Many investors define successful investing as beating the market average over the long term. But its virtually certain that sometimes you will buy stocks that fall short of the market average returns. We regret to report that long term Provident Financial Holdings, Inc. (NASDAQ:PROV) shareholders have had that experience, with the share price dropping 36% in three years, versus a market return of about 22%.
Since shareholders are down over the longer term, lets look at the underlying fundamentals over the that time and see if they've been consistent with returns.
While markets are a powerful pricing mechanism, share prices reflect investor sentiment, not just underlying business performance. One imperfect but simple way to consider how the market perception of a company has shifted is to compare the change in the earnings per share (EPS) with the share price movement.
Although the share price is down over three years, Provident Financial Holdings actually managed to grow EPS by 20% per year in that time. This is quite a puzzle, and suggests there might be something temporarily buoying the share price. Or else the company was over-hyped in the past, and so its growth has disappointed.
It's worth taking a look at other metrics, because the EPS growth doesn't seem to match with the falling share price.
We note that the dividend seems healthy enough, so that probably doesn't explain the share price drop. However, the weak share price might be related to the fact revenue has been disappearing at a rate of 6.0% each year, over three years. This could have some investors worried about the longer term growth potential (or lack thereof).
The company's revenue and earnings (over time) are depicted in the image below (click to see the exact numbers).
You can see how its balance sheet has strengthened (or weakened) over time in this free interactive graphic.
What About Dividends?
When looking at investment returns, it is important to consider the difference between total shareholder return (TSR) and share price return. Whereas the share price return only reflects the change in the share price, the TSR includes the value of dividends (assuming they were reinvested) and the benefit of any discounted capital raising or spin-off. Arguably, the TSR gives a more comprehensive picture of the return generated by a stock. In the case of Provident Financial Holdings, it has a TSR of -29% for the last 3 years. That exceeds its share price return that we previously mentioned. And there's no prize for guessing that the dividend payments largely explain the divergence!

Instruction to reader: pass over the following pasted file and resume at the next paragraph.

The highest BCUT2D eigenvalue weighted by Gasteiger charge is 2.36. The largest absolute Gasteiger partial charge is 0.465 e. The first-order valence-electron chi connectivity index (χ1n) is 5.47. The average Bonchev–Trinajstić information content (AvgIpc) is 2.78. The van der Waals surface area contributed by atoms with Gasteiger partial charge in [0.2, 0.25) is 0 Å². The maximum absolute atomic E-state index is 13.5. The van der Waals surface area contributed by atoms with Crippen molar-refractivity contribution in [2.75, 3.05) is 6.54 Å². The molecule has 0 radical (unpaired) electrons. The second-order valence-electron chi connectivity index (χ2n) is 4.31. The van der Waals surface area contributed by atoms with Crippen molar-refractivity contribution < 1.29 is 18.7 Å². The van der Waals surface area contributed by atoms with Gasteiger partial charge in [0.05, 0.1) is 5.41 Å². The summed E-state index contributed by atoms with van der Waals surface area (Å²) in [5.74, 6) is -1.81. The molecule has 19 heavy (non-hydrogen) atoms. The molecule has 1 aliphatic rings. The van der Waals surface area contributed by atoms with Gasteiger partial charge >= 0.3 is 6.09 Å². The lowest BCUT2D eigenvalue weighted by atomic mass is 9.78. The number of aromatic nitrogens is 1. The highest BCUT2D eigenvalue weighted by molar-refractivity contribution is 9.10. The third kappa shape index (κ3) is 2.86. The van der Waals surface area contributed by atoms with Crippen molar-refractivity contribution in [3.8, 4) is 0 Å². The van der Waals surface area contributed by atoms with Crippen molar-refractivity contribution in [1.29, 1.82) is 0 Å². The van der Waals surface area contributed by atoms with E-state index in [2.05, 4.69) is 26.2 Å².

A Different Perspective
Although it hurts that Provident Financial Holdings returned a loss of 13% in the last twelve months, the broader market was actually worse, returning a loss of 20%. Given the total loss of 2% per year over five years, it seems returns have deteriorated in the last twelve months. While some investors do well specializing in buying companies that are struggling (but nonetheless undervalued), don't forget that Buffett said that 'turnarounds seldom turn'. Keeping this in mind, a solid next step might be to take a look at Provident Financial Holdings' dividend track record. This free interactive graph is a great place to start.
But note: Provident Financial Holdings may not be the best stock to buy. So take a peek at this free list of interesting companies with past earnings growth (and further growth forecast).
Please note, the market returns quoted in this article reflect the market weighted average returns of stocks that currently trade on US exchanges.
Have feedback on this article? Concerned about the content? Get in touch with us directly. Alternatively, email editorial-team (at) simplywallst.com.
This article by Simply Wall St is general in nature. We provide commentary based on historical data and analyst forecasts only using an unbiased methodology and our articles are not intended to be financial advice. It does not constitute a recommendation to buy or sell any stock, and does not take account of your objectives, or your financial situation. We aim to bring you long-term focused analysis driven by fundamental data. Note that our analysis may not factor in the latest price-sensitive company announcements or qualitative material. Simply Wall St has no position in any stocks mentioned.
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